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Kevin Bundy and Claire Calnan in The Clockmaker. (Cylla von Tiedemann)
Kevin Bundy and Claire Calnan in The Clockmaker. (Cylla von Tiedemann)

Theatre

Toronto theatre critics name inaugural award winners Add to ...

Writing about theatre for The Globe and Mail, I often report on the various awards given out across the country. So it's quite exciting to be able to have a hand in handing out a few myself for once.

I'm very pleased to announce that Stephen Massicotte's The Clockmaker has been named best Canadian play of the 2010-2011 season in the inaugural Toronto Theatre Critics' Awards.

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I first fell for Massicotte's metaphysical romance when I saw its world premiere at Alberta Theatre Projects in 2009; now, after catching it at Tarragon Theatre in the fall, Toronto's newspaper critics have collectively agreed that it was the best Canadian play to have a premiere in this city this season.

The Toronto Theatre Critics' Awards - of which a total of 14 were announced on Monday - were founded over lunch just a couple of weeks ago in Niagara-on-the-Lake, Ont.

Since the Chalmers Awards was discontinued a decade ago, Toronto's critical corps haven't had an outlet for collectively honouring new plays, or anything else, in the country's largest theatre city.

In most of the great theatre cities of the world, critics come together to tip their hats to the best of the season gone by. In New York, there are several sets of awards given out in the lead-up to the Tony Awards - the Drama Desks, the New York Drama Critics' Circle and the Outer Critics Circle.

In Canada, the Canadian Theatre Critics Association gives out a couple of national awards and the Association québécoise des critiques de théâtre honours Quebec theatre. But city-based awards are limited to the Montreal English Critics Circle and the Capital Critics Circle in Ottawa.

And so the Toronto Sun's John Coulbourn, Toronto Star critic Richard Ouzounian and the National Post's Robert Cushman and I decided that we should establish the Toronto Theatre Critics' Awards, which we expect will become a yearly tradition and hope will inspire critics in other Canadian cities to follow suit.

But enough about the awards - on to the rest of the winners.

The Middle Place, Andrew Kushnir's verbatim play about a youth shelter that was seen at both Theatre Passe Muraille and Canadian Stage this season, was named best production of a play, while the Lincoln Center Theater's revival of South Pacific, which Dancap presented in two locations this season, was deemed best production of a musical.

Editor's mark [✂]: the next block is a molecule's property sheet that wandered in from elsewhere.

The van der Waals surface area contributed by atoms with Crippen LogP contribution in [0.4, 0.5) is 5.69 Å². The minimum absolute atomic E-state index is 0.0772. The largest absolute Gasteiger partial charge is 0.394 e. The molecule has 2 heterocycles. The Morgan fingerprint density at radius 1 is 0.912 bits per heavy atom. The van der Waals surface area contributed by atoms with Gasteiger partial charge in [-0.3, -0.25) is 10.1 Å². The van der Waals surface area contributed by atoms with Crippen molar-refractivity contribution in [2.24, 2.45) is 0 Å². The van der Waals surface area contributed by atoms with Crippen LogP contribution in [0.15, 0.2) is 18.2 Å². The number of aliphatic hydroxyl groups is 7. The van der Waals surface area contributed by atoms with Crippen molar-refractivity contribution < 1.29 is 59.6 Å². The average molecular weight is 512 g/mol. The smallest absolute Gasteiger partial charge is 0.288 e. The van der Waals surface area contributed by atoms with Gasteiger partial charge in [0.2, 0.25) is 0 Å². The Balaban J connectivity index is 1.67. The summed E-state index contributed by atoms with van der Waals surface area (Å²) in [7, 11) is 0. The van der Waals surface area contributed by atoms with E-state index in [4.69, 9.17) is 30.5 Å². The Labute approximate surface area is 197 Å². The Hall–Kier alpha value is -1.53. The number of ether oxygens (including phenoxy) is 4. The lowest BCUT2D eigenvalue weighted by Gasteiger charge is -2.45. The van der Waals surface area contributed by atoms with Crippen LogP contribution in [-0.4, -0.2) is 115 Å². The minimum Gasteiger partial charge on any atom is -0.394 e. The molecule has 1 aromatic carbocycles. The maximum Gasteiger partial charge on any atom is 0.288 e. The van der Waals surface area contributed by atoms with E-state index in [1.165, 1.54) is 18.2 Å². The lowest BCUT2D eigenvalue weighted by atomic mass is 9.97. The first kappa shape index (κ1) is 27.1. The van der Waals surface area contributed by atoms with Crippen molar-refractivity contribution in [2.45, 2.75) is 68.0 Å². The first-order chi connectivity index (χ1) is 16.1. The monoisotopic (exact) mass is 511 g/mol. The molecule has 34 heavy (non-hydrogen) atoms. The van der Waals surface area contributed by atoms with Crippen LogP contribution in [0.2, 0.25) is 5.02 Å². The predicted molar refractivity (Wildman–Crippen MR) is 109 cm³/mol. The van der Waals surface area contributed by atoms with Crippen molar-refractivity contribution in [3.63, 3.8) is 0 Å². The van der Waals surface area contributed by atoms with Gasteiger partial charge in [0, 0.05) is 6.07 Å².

In addition to The Clockmaker, Tarragon Theatre garnered two other TTCAs. The late Gina Wilkinson was named best director of a play or musical for her work on the world premiere of Brendan Gall's Wide Awake Hearts, while Richard McMillan was named best supporting actor for his performance in Kate Cayley's After Akhmatova.

In the other acting categories, Yanna McIntosh and David Ferry were named best actress and best actor in a play for their respective turns in two very different work about war written by women: Lynn Nottage's Ruined (an Obsidian and Nightwood theatre production) and Sarah Kane's Blasted (at Buddies in Bad Times).

Cara Ricketts was given the award for best supporting actress in a play for her multiple roles in the Crow's Theatre remount of Eternal Hydra. (As a newcomer to the show she was eligible, while the production and her co-stars were not.)

As for performances in musicals, a toad and a transsexual were given top honours: Louise Pitre was named best actress for the leap she took in A Year with Frog and Toad at Lorraine Kimsa Theatre for Young People, while Australian actor Tony Sheldon was deemed best actor for playing Bernadette in Priscilla: Queen of the Desert. (Sheldon is currently nominated for a Tony Award for the same performance, now that the Mirvish co-produced show has moved to Broadway.)

Supporting actress in a musical went to Kate Hennig for her turn as dance teacher Mrs. Wilkinson in Mirvish's presentation of Billy Elliot, while supporting actor honours went to Oliver Dennis for his scene-stealing in Soulpepper's production of The Fantasticks. These two are the only winning performances you can still catch as an audience member, incidentally.

In the category of best design - which can go to an individual or a team - the Toronto theatre critics decided on Robert Gardiner for his influential set, light and video work on the Electric Company Theatre's Studies in Motion: The Hauntings of Eadweard Muybridge, which Canadian Stage presented last fall.

And last but not least, the Toronto Theatre Critics' Awards gave a special citation to Ken Gass, artistic director of Factory Theatre, for his overall contribution to Toronto theatre. Gass founded Factory in 1970 and returned to save it in 1996. As Ouzounian wrote in our citation, "It continues to be the place where some of the best Canadian playwrights [make their]debut, develop and grow." Congratulations to Gass and all the inaugural winners - a reception will be held at a time and place to be determined.

 

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